BANGOR, Maine — From the concourse at Bangor International Airport late Monday morning, would-be passengers could barely make out the outline of planes through the driving snow on the runway.
For Lynna Tupica, Monday’s snowstorm meant a brief delay of her vacation to Florida. By late morning, the Bangor woman’s flight on Allegiant Air from Bangor International Airport to Sanford, Fla., had been pushed from 12:25 p.m. to about 2 p.m.
“I thought it would be canceled,” she said from a seat inside BIA. “I don’t mind waiting a little bit. If it gets worse and I have to go home, it’s only five minutes away. I picked a good time to leave though.”
Others were not as lucky.
Stephanie Michaels, traveling with her 8-year-old son, Jeff, had their Delta flight to New York, canceled and were debating about whether to find another flight or stay in Maine another night. From New York, they were supposed to catch a connecting flight home to Miami.
“My mom doesn’t like the cold,” Jeff said, plenty eager to talk about his recent visit with family in Maine. “I got to go sledding yesterday. We don’t get snow at my house.”
Michaels said if they did have to stay in Bangor another night, it wouldn’t be a problem, but she was eager to get back home to Florida.
“He’s right,” she said, nodding toward her son. “This is one of the reasons I left Maine.”
Many flights out of BIA were delayed significantly Monday while others were canceled outright. Delta canceled most of its flights. Most Continental and Allegiant flights had delays.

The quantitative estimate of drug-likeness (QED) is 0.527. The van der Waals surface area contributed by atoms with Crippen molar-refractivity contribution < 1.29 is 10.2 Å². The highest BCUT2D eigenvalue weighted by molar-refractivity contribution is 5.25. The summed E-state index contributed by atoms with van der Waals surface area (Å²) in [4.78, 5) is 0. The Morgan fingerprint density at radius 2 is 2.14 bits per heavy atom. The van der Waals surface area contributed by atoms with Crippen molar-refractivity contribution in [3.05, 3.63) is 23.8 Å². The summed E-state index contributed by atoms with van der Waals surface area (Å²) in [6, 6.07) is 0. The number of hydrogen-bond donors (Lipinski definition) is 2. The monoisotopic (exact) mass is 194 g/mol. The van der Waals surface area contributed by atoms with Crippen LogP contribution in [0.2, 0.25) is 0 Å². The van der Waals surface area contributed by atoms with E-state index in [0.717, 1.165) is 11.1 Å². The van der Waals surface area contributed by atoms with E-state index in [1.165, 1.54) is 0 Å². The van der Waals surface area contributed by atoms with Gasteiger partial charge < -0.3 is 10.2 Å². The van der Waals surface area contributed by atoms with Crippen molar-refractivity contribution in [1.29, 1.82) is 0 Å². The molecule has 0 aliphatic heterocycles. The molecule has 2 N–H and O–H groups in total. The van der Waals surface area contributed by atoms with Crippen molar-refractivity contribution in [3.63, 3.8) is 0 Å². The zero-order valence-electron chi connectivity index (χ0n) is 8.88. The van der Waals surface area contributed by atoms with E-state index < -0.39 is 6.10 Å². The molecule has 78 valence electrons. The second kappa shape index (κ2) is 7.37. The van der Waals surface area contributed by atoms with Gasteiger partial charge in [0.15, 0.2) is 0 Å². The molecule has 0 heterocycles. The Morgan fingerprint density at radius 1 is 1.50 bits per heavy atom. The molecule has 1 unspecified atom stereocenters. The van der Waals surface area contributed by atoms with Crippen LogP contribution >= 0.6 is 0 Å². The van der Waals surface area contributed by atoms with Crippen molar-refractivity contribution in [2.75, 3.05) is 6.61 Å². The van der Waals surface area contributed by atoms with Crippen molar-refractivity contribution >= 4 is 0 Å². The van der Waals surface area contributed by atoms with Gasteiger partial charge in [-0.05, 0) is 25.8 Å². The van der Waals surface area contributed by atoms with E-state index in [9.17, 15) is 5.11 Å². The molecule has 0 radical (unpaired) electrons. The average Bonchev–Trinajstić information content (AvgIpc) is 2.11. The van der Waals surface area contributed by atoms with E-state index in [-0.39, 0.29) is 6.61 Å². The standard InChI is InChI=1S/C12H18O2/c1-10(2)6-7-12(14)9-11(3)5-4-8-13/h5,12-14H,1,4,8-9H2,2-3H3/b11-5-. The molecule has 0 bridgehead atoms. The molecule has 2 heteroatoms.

Airport Director Rebecca Hupp said it’s up to individual airlines to decide whether to cancel flights, but she said the facility’s runways were in good condition all morning.
“We assess conditions continuously throughout the day as part of our snow removal process,” she said.
BIA has an impressive snow removal system for its runways that involves numerous airport crew members operating vehicles lent from the adjacent Maine Air National Guard base. It’s a relationship that allows BIA to handle snow and inclement weather much more easily than a facility in say, Newark, N.J., or Philadelphia.
Hupp explained that many delays from BIA are the result of poor conditions at destinations, rather than conditions in Bangor. In a lot of cases, she said, airports will require greater separation between flights coming and going. In other words, airports will allow planes more time to take off or land, which can create delays.
“We have sufficient personnel and equipment to handle most storms,” Hupp said.